Doctor held on sterilisation deaths
A doctor who conducted sterilisation procedures after which 13 women died has been arrested, a senior medical official in India said.
SK Mandal, the chief medical officer in central Chhattisgarh state where the operations were performed, said the surgeon was arrested after he had gone into hiding.
According to Dr Mandal, the suspect, RK Gupta, performed more than 80 sterilisation procedures in six hours - a breach of government protocol which prohibits surgeons from performing more than 30 in a day.
The operations were part of a free government-run sterilisation campaign aimed at curbing a booming population. The women were sent home after the ops but dozens became ill. Thirteen died and 16 are fighting for their lives.
Gupta was arrested at a relatives' home in Bilaspur city.
A total of 83 women had the surgery, but dozens became ill and were rushed in ambulances to private hospitals in Bilaspur.
Dr Mandal said investigators were trying to determine whether the women, all of them poor villagers, had been given tainted medicine during their time at the "health camp".
Experts say the deaths are the result of a lack of medical oversight and the fact that the government in India sets sterilisation targets as part of its efforts to stabilise the population.
India's government had said it stopped setting targets for sterilising women in the 1990s, b ut doctors and human rights workers have alleged for years that targets exist, leading to coercion in villages where most people have limited access to education and health care.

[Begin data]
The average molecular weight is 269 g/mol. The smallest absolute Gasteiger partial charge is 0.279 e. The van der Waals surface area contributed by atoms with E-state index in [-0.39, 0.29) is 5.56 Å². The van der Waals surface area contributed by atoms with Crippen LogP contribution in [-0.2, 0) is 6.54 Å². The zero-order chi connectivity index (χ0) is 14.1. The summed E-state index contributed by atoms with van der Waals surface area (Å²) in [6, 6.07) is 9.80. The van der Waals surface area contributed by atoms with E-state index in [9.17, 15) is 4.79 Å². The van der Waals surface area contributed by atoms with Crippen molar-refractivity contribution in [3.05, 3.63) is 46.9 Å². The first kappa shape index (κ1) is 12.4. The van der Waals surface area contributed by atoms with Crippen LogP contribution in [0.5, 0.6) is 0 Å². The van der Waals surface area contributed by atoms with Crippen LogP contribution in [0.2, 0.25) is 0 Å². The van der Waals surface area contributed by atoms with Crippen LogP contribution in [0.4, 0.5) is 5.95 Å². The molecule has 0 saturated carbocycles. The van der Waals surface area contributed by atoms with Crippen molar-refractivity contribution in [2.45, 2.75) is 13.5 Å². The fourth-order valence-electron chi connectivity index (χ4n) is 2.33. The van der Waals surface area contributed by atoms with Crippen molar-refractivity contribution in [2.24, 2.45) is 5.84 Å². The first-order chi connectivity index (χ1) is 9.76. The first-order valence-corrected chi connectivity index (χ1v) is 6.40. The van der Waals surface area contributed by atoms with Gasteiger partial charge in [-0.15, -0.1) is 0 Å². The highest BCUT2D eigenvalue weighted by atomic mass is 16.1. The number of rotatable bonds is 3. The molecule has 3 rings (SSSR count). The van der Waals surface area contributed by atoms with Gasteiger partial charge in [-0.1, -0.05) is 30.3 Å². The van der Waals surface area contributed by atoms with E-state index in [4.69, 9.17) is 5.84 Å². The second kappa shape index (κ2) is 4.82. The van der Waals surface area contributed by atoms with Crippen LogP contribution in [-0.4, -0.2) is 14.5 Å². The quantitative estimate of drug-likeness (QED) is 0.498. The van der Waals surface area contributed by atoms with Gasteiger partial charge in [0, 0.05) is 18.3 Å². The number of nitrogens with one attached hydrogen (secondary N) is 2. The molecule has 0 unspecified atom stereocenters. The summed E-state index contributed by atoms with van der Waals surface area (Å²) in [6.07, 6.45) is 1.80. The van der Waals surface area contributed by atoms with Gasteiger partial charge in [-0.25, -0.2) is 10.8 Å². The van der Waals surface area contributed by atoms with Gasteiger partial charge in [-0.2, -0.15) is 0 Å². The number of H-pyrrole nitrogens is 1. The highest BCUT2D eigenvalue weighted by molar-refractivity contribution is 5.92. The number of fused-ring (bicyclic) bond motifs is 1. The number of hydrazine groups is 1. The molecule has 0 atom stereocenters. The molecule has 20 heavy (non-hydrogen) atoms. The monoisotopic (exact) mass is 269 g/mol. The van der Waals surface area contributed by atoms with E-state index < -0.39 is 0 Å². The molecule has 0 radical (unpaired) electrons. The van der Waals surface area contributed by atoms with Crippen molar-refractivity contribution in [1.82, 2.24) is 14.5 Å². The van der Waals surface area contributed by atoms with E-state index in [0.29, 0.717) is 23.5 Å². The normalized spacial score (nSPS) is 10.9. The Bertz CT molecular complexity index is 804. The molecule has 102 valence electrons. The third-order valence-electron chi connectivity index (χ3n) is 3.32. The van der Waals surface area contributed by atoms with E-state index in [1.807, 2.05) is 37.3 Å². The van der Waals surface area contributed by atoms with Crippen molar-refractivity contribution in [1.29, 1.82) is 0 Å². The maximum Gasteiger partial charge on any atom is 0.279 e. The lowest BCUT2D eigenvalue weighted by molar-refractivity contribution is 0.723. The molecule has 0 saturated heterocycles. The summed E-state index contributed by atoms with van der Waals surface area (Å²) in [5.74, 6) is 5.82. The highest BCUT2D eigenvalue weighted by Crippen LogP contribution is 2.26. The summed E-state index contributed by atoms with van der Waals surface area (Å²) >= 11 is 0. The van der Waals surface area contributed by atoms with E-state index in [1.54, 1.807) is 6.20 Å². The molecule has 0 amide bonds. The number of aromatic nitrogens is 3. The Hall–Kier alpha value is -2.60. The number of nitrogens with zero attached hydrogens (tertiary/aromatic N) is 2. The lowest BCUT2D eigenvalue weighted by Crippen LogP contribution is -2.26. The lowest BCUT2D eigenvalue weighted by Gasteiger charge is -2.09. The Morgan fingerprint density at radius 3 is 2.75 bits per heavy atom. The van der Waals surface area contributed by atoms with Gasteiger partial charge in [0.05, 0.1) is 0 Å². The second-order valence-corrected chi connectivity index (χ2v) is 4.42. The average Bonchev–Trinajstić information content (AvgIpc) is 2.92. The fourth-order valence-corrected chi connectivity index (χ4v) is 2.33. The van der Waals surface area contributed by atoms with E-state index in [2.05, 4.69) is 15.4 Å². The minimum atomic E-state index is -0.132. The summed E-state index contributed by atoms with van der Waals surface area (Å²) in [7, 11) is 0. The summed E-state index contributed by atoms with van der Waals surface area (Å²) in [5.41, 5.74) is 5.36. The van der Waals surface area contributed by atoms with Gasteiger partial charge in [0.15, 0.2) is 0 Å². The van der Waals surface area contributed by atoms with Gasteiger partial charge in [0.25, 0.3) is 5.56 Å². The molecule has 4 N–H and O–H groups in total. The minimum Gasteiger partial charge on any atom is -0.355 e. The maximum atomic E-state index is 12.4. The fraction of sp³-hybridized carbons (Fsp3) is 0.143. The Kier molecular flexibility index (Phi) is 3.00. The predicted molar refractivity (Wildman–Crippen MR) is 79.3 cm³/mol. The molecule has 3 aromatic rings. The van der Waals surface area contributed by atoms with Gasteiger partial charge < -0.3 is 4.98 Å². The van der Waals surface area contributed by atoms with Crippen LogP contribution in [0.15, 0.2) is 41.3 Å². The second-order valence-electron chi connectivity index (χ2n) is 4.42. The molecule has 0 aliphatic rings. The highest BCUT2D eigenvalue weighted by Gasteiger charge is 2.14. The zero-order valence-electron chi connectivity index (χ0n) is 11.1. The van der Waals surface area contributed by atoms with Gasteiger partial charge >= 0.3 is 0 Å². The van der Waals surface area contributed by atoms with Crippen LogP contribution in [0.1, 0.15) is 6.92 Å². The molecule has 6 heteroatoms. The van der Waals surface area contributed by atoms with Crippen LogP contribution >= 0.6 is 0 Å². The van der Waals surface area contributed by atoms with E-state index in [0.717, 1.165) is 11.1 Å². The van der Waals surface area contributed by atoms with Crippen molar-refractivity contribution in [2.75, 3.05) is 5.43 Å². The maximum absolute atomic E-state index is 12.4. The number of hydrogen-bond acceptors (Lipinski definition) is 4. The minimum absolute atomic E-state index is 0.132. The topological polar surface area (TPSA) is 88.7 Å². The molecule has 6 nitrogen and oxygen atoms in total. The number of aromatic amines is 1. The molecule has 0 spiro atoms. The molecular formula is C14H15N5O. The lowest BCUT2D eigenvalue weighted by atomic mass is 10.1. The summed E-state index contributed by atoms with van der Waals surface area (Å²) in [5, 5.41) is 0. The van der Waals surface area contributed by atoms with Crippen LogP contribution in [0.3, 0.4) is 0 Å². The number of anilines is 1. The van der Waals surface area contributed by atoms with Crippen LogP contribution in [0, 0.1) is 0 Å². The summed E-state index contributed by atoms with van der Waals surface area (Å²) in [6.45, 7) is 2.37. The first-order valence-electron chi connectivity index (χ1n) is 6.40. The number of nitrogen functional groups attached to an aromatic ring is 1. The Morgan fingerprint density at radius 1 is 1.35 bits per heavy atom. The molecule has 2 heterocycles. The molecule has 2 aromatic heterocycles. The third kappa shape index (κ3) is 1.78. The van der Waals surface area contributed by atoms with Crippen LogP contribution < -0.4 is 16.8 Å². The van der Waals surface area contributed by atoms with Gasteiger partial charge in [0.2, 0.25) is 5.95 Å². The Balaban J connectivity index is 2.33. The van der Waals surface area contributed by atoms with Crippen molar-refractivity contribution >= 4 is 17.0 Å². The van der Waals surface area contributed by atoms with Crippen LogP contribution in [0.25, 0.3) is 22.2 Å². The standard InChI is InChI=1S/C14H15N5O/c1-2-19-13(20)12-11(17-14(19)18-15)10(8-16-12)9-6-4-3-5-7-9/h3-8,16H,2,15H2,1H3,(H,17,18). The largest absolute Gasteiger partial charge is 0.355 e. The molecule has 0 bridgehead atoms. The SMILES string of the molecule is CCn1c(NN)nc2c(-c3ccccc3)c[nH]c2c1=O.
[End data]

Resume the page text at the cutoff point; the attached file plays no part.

Dr Mandal said Gupta was probably under pressure to achieve his district's target of about 15,000 sterilisations.
In January, he was feted by the state government for performing 50,000 laparoscopic tubectomies.
Dr Mandal said investigators were also trying to determine whether the women, all of them poor villagers, had been given tainted medicines.
Dr Gupta denied responsibility for the deaths and blamed medication given to the women after the surgery.
"I have been performing surgeries for a long time and there has never been any problem," he said around the time of his arrest.
He said that all the patients began throwing up and complaining of dizziness and weakness after they were given medication following the operations.
Relatives of some of the women who died said they were bullied into getting the surgery. Most of the women had very young babies, some were still breastfeeding.
"I hope that he can never sleep in peace," said Sadhu, the husband of one woman who died. "The same thing should happen to him. Then he will know what it is like to lose someone in your family."